The Republic, Or, A History of the United States of America in the Administrations: From the Monarchic Colonial Days to the Present Times, Volume 17
Fairbanks and Palmer Publishing Company, 1888 - Presidents
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The Republic, Or, a History of the United States of America in the ...
John Robert Irelan
No preview available - 2016
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able Administration affairs appeared arms army authority battle began believed called carried cause claim command condition Congress considerable Constitution course Department directed doubt duty effect effort election Executive fact favor force friends give Government Grant hands hope House hundred important interest issued labor land leaving less letter Lincoln loyal March matter McClellan means ment miles military move navy nearly never night North officers once passed peace perhaps persons political position Potomac present President proclamation question reached reason rebel Rebellion received remain Richmond river Secretary seemed sent side slavery slaves soldiers soon South strong success taken things thought thousand tion took troops true turned Union United Washington whole
Page 246 - ... or designated part of a state the people whereof shall then be in rebellion against the united states shall be then thenceforward and forever free and the executive government of the united states including the military and naval authority thereof will recognize and maintain the freedom of such persons and will do no act or acts to repress such persons or any of them in any efforts they may make for their actual freedom...
Page 240 - That the Executive will, on the first day of January aforesaid, by proclamation, designate the States and parts of States, if any, in which the people thereof, respectively, shall then be in rebellion against the United States; and the fact that any State or the people thereof shall on that day be, in good faith, represented in the Congress of the United States by members chosen thereto at elections wherein a majority of the qualified voters of such...
Page 686 - I therefore consider that in view of the Constitution and the laws the Union is unbroken, and to the extent of my ability I shall take care, as the Constitution itself expressly enjoins upon me, that the laws of the Union be faithfully executed in all the States.
Page 543 - ON the occasion corresponding to this four years ago, all thoughts were anxiously directed to an impending civil war. All dreaded it — all sought to avert it. While the inaugural address was being delivered from this place, devoted altogether to saving the Union without war, insurgent agents were in the city seeking to destroy it without war — seeking to dissolve the Union, and divide the effects, by negotiation.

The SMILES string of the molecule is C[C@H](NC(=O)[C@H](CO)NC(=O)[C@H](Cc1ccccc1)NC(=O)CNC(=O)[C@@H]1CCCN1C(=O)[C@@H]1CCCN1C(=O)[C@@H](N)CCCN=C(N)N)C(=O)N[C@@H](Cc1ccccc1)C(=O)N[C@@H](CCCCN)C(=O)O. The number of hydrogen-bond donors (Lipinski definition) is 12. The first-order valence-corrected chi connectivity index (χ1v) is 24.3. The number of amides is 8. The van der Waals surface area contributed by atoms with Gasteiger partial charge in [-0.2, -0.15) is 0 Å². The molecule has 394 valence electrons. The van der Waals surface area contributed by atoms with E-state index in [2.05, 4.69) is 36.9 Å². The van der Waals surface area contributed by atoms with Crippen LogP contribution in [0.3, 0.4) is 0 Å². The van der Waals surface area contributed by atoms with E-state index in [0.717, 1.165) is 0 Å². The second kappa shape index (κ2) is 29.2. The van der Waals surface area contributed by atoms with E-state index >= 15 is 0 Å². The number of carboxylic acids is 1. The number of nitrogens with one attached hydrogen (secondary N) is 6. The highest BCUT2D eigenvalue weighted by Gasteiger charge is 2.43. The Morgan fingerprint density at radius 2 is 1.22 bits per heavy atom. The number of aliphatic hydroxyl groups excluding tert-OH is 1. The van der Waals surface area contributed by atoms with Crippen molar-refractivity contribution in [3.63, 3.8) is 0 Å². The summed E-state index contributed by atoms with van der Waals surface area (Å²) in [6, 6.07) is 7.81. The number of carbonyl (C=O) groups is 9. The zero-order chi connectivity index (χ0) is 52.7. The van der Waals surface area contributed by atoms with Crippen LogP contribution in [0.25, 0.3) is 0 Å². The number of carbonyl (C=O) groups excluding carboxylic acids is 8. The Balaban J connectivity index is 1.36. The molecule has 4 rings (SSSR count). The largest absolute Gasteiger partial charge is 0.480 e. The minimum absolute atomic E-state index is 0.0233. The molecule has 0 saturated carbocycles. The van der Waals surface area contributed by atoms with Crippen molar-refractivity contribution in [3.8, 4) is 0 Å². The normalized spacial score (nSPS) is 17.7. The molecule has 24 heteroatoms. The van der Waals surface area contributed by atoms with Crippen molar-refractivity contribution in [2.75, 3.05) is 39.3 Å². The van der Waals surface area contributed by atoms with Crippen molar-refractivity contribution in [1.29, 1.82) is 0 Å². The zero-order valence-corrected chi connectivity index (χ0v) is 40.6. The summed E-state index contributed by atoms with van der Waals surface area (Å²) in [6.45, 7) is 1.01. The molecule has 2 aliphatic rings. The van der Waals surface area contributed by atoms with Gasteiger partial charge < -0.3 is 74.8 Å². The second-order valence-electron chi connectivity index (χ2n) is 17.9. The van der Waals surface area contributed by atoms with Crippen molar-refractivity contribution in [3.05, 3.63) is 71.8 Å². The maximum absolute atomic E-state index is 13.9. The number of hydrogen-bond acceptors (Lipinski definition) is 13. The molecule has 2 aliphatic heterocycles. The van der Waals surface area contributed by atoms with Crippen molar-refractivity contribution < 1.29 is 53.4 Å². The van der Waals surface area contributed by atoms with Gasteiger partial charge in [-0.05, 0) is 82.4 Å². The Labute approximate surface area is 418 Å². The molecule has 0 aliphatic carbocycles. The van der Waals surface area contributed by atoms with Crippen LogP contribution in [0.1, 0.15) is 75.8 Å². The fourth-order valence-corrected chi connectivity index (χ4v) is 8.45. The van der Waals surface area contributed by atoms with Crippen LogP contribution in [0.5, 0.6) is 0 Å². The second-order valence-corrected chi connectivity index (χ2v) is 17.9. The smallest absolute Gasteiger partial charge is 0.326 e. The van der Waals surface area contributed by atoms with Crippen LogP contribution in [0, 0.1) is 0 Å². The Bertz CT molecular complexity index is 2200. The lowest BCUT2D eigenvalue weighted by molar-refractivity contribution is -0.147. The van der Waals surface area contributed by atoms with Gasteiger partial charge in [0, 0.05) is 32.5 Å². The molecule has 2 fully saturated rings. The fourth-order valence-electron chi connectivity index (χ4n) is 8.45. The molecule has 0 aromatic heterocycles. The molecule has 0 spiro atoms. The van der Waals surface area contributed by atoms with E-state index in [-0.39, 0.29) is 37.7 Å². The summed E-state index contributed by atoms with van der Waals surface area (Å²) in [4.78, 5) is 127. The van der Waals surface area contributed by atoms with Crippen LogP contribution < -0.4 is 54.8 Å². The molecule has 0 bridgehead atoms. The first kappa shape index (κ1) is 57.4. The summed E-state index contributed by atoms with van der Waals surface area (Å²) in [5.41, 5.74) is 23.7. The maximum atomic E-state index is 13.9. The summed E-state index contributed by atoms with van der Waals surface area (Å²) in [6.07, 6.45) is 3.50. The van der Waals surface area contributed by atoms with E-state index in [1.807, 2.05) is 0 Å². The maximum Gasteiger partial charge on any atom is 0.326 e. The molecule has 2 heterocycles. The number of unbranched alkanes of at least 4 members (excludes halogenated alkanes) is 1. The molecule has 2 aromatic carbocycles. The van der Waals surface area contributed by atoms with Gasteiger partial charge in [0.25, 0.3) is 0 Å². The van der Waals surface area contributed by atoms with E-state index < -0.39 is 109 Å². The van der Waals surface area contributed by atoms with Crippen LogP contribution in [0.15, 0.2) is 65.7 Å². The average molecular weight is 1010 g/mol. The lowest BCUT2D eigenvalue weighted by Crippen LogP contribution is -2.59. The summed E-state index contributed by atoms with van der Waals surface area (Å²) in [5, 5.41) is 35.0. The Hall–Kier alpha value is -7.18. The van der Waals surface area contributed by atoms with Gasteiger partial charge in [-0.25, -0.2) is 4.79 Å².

Page 247 - Navy of the United States in time of actual armed rebellion against the authority and Government of the United States, and as a fit and necessary war measure for suppressing said rebellion, do, on this first day of January, in the year of our Lord one thousand eight hundred and sixty-three...
Page 473 - I, , do solemnly swear, in presence of Almighty God, that I will henceforth faithfully support, protect, and defend the Constitution of the United States, and the Union of the States thereunder; and that I will, in like manner, abide by and faithfully support all Acts of Congress passed during the existing rebellion with reference to slaves, so long and so far as not repealed, modified, or held void by Congress, or by decision of the Supreme Court...
Page 686 - If our sense of duty forbids this, then let us stand by our duty, fearlessly and effectively. Let us be diverted by none of those sophistical contrivances wherewith we are so industriously plied and...
Page 683 - I think the authors of that notable instrument intended to include all men, but they did not intend to declare all men equal in all respects. They did not mean to say all were equal in color, size, intellect, moral developments, or social capacity. They defined with tolerable distinctness in what respects they did consider all men created equal — equal with ' ' certain inalienable rights, among which are life, liberty, and the pursuit of happiness.
Page 684 - I do not expect the Union to be dissolved, I do not expect the house to fall, but I do expect it will cease to be divided. It will become all one thing, or all the other. Either the opponents of slavery will arrest the further spread of it, and place it where the public mind shall rest in the belief that it is in the course of ultimate extinction ; or its advocates will push it forward till it shall become alike lawful in all the States, old as well as new, North as well as South.
Page 246 - ... that on the first day of january in the year of our lord one thousand eight hundred and sixtythree all persons held as slaves within any state or designated part of a state the people whereof shall then be in rebellion against the united states shall be then thenceforward and forever free...